BC Liberal stance on natural gas gets heated

Close Up Of A Natural Gas StoveIncumbent government attempts to override municipal policy

By Mercedes Deutscher, News Editor

 

With the BC provincial election days away, the BC Liberals have taken a strong opposition to a policy passed by the City of Vancouver in 2016.

The City of Vancouver created a policy last year—as part of the city’s Renewable Energy Strategy—that aims to reduce the use of natural gas in the city, ideally eliminating the use of non-renewable energy by 2050. According to CBC, natural gas in Vancouver is the cause of 26 per cent of greenhouse gas emissions in the city. The policy aims to discourage people from using natural gas in any new buildings and buildings that are applying for a rezoning by creating stricter requirements to be met by building owners before they are allowed to use natural gas in the building. The policy came into effect on May 1.

“How a developer meets those targets is up to them; it can involve a mix of better insulation, thicker windows, and better design, as well as opting for renewable energy. Developers can choose to build new buildings with natural gas, provided they can meet the energy efficiency and emissions targets (50 per cent decrease in GHGs),” the City of Vancouver stated in an April 29 press release.

It is a move that many have dubbed an outright ban, although the policy does not punish anyone for using natural gas.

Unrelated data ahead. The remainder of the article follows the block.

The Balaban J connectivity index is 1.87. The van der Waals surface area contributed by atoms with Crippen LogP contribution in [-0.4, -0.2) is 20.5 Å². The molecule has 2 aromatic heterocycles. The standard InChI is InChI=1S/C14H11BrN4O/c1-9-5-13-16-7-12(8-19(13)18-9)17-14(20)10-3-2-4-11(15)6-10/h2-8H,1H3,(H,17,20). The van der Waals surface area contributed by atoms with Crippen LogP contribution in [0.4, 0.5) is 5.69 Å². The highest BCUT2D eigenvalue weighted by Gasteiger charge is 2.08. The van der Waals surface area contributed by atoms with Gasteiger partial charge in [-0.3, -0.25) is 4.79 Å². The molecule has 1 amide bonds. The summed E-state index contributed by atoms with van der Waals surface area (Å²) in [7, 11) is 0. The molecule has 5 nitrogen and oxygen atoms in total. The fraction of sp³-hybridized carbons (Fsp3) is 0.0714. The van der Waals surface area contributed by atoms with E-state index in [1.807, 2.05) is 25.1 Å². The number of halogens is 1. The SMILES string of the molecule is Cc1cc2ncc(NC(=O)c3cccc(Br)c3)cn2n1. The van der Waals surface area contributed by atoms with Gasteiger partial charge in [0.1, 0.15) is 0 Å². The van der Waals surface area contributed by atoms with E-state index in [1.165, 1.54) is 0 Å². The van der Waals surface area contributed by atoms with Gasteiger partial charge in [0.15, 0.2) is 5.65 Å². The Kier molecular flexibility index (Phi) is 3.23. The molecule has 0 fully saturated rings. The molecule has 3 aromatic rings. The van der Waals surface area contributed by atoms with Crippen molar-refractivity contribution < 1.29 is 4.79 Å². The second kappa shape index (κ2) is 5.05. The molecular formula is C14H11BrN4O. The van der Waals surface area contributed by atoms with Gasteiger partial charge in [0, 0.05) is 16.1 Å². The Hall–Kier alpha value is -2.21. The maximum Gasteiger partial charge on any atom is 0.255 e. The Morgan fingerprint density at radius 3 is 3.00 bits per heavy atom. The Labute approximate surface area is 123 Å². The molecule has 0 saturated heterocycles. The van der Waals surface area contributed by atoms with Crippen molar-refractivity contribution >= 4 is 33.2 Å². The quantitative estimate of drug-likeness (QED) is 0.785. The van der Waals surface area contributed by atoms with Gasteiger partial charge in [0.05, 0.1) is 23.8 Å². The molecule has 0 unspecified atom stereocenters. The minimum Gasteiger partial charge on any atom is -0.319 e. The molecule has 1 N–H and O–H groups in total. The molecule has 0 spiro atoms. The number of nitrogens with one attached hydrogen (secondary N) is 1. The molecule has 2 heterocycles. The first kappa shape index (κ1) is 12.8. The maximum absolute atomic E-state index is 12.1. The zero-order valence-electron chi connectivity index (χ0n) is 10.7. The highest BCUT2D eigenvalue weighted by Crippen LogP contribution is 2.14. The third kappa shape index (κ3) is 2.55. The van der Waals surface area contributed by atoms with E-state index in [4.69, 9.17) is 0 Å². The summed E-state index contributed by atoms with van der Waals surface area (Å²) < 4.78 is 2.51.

BC Liberal candidate for Vancouver-Quilchena, Andrew Wilkinson, made the party’s stance on the issue clear on April 29. Should the BC Liberals be re-elected on May 9, he said that they will require Vancouver to adjust its policy and make it easier for buildings to access natural gas.

“While we all agree that climate change must be addressed, banning natural gas from the City of Vancouver at a huge cost to residents is not the way to go,” Wilkinson said, according to CBC.

When the policy was announced back in July 2016, FortisBC stated that the decision could cost families $1,500 extra in energy expenses per year.

The new energy policy may also be costly to restaurants, who often rely more on natural gas than other establishments.

“Over the last year we’ve had a lot of small-business owners absolutely concerned around the uncertainty of this issue,” Ian Tostenson, president of the BC Restaurant and Food Services Association, said to the Vancouver Sun. “I really appreciate [that] the provincial government stood-up and did something [for our sector].”

Yet BC NDP leader John Horgan criticized Wilkinson’s sudden stance on the issue.

“This is a Vancouver issue that has been discussed for almost the last eight months. Why it became important to Mr. Wilkinson is, we’ve got nine days until the next election,” Horgan said to the Vancouver Sun.

The Other Press

The Other Press, Douglas College's student newspaper since 1976. Articles, insight and updates from the New West and Coquitlam campuses.

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